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    2. I like your gun question formulation.

      I haven't gone searching for education research, but I wonder if there are some really good researchers who are disgusted by the fluff that passes as research from some people?

      I also wonder if it is a bit like office design- there are external pressures (usually money related) that people have to satisfy so they find rationalizations for what they do to satisfy them. It has become accepted wisdom that open plan offices increase collaboration. But I can find no research to support that. Susan Cain's "Quiet" has a pretty good take down of the idea.

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    3. Interestingly, the open plan school was very popular in the 1970s, adopted wholesale. Didn't work. Very expensive to renovate (we went to school in buildings that had all sorts of bizarre baffles and separators because putting in walls is expensive).

      Yes, there are really good researchers of education. Most of them don't have education degrees. Some of them are in female-dominated fields like Psychology or Sociology. Some are Economists. And yes, (of the ones I know) they're disgusted by the education field and what passes as research.

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    4. Ah yes, the open plan schools. One of the schools we looked at when we were checking out kindergartens was open plan. Silly. I was happy that the ones we ended up considering were all built in the 50s! They still group kids' desks in little pods facing each other. Pumpkin found that so distracting that she eventually asked if she could sit at a table in the back. Luckily, her teacher agreed.

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  2. I liked Rosner's article, but wish it had delved in a little deeper. She raises an intriguing point, and I think we would all do well to examine more thoughtfully people we castigate as "science deniers," and where our reactions come from, how to look at the issues from new perspectives, and provide solutions. I'm thinking of climate denying and resistance to vaccination because they are often conflated. Rosner doesn't mention a lot of the advice given to pregnant women that is based on very little evidence, even though your doctor repeats it (take prenatal vitamins or else something dire will happen! except no one in Europe takes a prenatal and everyone is fine. Don't have even one drink! Or Caffeine! etc). Sometimes people stop listening to warnings in part because they are overwhelmed by advice that is either insufficiently supported by scientific evidence (though it is presented as though it is) or completely unsupported by it. "Science" can be just as magical as magic in our society (I mean, the way it is discussed/implemented in popular culture). Realizing that can also result in greater understanding of those who deny it.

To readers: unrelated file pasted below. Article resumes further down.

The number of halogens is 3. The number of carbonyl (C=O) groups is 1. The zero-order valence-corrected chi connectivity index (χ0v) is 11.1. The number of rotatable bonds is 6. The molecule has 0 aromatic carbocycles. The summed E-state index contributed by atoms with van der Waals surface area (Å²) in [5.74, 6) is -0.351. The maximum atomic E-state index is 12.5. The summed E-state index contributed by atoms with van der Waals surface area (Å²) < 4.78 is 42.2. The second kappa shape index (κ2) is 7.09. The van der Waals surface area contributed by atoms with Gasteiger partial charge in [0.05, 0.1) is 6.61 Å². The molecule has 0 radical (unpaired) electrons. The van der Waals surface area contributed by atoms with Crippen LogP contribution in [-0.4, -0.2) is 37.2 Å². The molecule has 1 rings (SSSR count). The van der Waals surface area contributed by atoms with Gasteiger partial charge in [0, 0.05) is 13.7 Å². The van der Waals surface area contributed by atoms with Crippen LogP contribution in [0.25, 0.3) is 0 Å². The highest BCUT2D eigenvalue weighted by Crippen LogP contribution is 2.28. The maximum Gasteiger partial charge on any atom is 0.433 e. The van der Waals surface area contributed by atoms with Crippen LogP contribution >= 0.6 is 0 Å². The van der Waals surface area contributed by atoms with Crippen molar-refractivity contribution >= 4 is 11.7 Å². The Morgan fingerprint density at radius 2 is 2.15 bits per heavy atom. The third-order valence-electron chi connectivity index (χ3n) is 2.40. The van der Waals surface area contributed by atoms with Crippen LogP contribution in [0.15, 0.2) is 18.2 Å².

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    1. I have somewhere, buried on my desk, a Nature short review of research on how group identity influences beliefs, and how people will adopt new beliefs from people they consider in their group, but reject those same beliefs from people they consider as opposed to them on other issues. It was interesting. Too bad I can't find it right now....